“Having a new name that doesn’t come up in Google searches next to the words ‘raise Atlantis’ and ‘nuclear weapons’ was in no way a factor in our decision to rebrand,” said Coletta. “Look, the truth is, there wasn’t much to the Atlantis thing. It was really overblown by the media, right from the beginning.

"When Benny's crew of nuclear demolition engineers got to where they thought Atlantis was going to be, there wasn’t anything there. So, they left. That’s what happened.

"Those earthquakes you want to ask me about, we had nothing to do with those. Completely natural phenomenon.

"We’re just laser-focused on making the riverfront better by cleaning up all the radioactive material from the shoreline and disposing of it somewhere that’s not Tom Lee Park.”

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Wednesday, June 6, 2018

Goodbye Colonel Tommy

Memphis Artist and entrepreneur Tommy Foster has died. He was 64.

Posted By on Wed, Jun 6, 2018 at 11:52 AM

Self portrait.
  • Self portrait.


Tommy Foster was the epitome of Memphis cool. Every day of his     too-short life, this artist and enabler of alternative culture in Memphis made the city where he grew up a more colorful place to live in and explore. In addition to building his own outsider-styled constructions, contraptions, and curios, the self-taught sculptor and painter founded spaces for other artists to display and sell their work. He operated a storied venue that hosted some of the best bands of the day while doubling as an incubator for a host of local players. He made safe, visually inspired and inspiring spaces where writers, poets, and would-be filmmakers felt comfortable working and sharing their words in a noncompetitive  environment.

In later years, Foster took pictures at parties. It was a gig, but also an extension of his art. As usual, this fanboy and trendsetter was showing Memphis its best, fanciest, and funnest self.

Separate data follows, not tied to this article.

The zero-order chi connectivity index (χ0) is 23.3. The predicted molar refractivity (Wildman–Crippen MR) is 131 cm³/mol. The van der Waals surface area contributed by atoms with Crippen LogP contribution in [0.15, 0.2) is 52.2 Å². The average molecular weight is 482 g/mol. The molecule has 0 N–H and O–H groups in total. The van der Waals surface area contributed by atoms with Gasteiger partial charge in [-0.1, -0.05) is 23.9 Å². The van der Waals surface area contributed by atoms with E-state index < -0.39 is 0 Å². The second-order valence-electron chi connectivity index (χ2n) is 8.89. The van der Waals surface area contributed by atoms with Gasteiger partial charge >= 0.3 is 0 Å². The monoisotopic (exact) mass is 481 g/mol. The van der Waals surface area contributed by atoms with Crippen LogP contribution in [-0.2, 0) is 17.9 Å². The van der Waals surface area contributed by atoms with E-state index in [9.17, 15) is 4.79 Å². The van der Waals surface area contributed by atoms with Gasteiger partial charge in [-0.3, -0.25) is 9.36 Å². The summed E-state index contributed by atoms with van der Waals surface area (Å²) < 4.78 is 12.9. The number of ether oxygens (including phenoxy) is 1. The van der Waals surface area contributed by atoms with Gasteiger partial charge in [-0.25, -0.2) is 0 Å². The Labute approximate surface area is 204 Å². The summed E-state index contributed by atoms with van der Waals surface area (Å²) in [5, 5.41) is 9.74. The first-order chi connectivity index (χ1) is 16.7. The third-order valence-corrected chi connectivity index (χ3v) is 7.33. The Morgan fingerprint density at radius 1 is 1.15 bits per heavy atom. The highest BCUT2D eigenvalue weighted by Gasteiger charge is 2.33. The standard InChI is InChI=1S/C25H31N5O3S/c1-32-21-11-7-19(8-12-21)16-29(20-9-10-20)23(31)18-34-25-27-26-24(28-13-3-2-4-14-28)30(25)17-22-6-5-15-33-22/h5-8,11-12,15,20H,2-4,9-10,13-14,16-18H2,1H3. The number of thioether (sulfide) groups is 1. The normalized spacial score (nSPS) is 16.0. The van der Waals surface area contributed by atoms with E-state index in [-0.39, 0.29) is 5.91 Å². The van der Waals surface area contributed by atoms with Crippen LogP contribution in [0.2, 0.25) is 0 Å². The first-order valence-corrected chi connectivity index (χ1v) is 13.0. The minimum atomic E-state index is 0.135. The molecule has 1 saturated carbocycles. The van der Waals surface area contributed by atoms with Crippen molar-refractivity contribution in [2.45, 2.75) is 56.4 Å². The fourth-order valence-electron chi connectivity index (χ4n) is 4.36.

Foster, who sometimes signed his artwork "Colonel Tommy," lost a long, hard-fought battle with cancer this week. Even if you never met the man, if you've lived in Memphis in the past 40 years,  you've encountered some aspect of his marvelous, multivarious legacy.

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The first mention of Foster I could locate in The Memphis Flyer's digital archives is dated April 2, 1998 (and now reprinted here on the right, where you can click to expand it). It certainly wasn't his first appearance in our pages, nor would it be his last. But it's an appropriately colorful yarn and, in describing this life well-lived, it seems as good a place to start as any. On that date, the original Fly on the Wall column reported that the Java Cabana founder, who sometimes moonlighted as non-denominational minister, had sold his funky Cooper-Young coffee shop and would no longer perform Elvis-themed weddings in its Viva Memphis Wedding Chapel. He was packing up his decorated box of sideburns, wigs, and chunky gold sunglasses and taking his kingly matrimony business to the Center for Southern Folklore, which was then located on Beale Street.

Wedding packages were affordably priced starting at only $185.

Memphis is a  city of marvels and curiosities and Tommy Foster did his part to keep it weird and real. In the 1980s, he founded the Pyramid Club, an upstairs rock-and-roll bar on a stretch of Madison Ave. where all the buildings were leveled to make room for AutoZone Park and surrounding apartment buildings. Musicians who played there may remember the seemingly endless, narrow stairway as the "worst load-in in history" but it attracted players like Alex Chilton and personalities like musician/journalist Bob Palmer and it hosted performances by bands like Flat Duo Jets, Human Radio, The Grifters, and The Scam.

Foster almost singlehandedly launched coffee culture in Memphis  and laid a cornerstone for Memphis’ funky coffeehouse scene. He opened Java Cabana in the Cooper-Young neighborhood in 1992, at the dawn of the C/Y comeback.